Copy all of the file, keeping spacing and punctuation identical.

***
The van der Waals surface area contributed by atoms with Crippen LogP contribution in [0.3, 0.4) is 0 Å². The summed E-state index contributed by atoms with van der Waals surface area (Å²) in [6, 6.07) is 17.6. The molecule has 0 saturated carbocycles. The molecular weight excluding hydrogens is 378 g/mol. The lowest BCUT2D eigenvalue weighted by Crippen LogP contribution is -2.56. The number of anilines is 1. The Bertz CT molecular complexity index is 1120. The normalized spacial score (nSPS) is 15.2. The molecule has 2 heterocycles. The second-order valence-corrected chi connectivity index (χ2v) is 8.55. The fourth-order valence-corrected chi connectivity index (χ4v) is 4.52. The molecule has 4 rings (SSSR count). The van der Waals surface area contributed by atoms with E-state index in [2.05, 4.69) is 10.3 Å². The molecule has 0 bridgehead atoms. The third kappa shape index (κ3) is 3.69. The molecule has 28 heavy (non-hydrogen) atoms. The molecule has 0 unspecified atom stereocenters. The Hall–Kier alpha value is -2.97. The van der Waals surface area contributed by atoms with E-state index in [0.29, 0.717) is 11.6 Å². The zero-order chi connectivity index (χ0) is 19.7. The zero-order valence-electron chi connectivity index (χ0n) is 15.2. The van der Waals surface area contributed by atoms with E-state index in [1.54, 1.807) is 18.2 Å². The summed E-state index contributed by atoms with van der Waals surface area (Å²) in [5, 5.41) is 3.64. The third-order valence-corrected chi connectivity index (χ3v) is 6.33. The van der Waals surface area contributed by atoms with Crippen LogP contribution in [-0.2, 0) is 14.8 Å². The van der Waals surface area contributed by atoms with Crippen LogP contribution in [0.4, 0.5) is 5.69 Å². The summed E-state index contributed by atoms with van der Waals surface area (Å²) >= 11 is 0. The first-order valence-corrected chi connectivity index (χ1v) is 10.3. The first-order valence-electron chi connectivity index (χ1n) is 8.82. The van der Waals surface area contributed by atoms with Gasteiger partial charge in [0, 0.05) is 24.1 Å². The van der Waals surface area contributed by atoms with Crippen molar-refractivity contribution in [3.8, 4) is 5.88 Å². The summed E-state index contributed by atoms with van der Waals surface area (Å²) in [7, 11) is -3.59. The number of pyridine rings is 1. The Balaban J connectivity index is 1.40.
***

The van der Waals surface area contributed by atoms with Crippen LogP contribution in [0.3, 0.4) is 0 Å². The summed E-state index contributed by atoms with van der Waals surface area (Å²) in [6, 6.07) is 17.6. The molecule has 0 saturated carbocycles. The molecular weight excluding hydrogens is 378 g/mol. The lowest BCUT2D eigenvalue weighted by Crippen LogP contribution is -2.56. The number of anilines is 1. The Bertz CT molecular complexity index is 1120. The normalized spacial score (nSPS) is 15.2. The molecule has 2 heterocycles. The second-order valence-corrected chi connectivity index (χ2v) is 8.55. The fourth-order valence-corrected chi connectivity index (χ4v) is 4.52. The molecule has 4 rings (SSSR count). The van der Waals surface area contributed by atoms with E-state index in [2.05, 4.69) is 10.3 Å². The molecule has 0 bridgehead atoms. The third kappa shape index (κ3) is 3.69. The molecule has 28 heavy (non-hydrogen) atoms. The molecule has 0 unspecified atom stereocenters. The Hall–Kier alpha value is -2.97. The van der Waals surface area contributed by atoms with E-state index in [0.29, 0.717) is 11.6 Å². The zero-order chi connectivity index (χ0) is 19.7. The zero-order valence-electron chi connectivity index (χ0n) is 15.2. The van der Waals surface area contributed by atoms with E-state index in [1.54, 1.807) is 18.2 Å². The summed E-state index contributed by atoms with van der Waals surface area (Å²) in [5, 5.41) is 3.64. The third-order valence-corrected chi connectivity index (χ3v) is 6.33. The van der Waals surface area contributed by atoms with Crippen LogP contribution in [-0.2, 0) is 14.8 Å². The van der Waals surface area contributed by atoms with Crippen LogP contribution in [0.4, 0.5) is 5.69 Å². The summed E-state index contributed by atoms with van der Waals surface area (Å²) >= 11 is 0. The first-order valence-corrected chi connectivity index (χ1v) is 10.3. The first-order valence-electron chi connectivity index (χ1n) is 8.82. The van der Waals surface area contributed by atoms with Gasteiger partial charge in [0, 0.05) is 24.1 Å². The van der Waals surface area contributed by atoms with Crippen molar-refractivity contribution in [3.8, 4) is 5.88 Å². The summed E-state index contributed by atoms with van der Waals surface area (Å²) in [7, 11) is -3.59. The number of pyridine rings is 1. The Balaban J connectivity index is 1.40.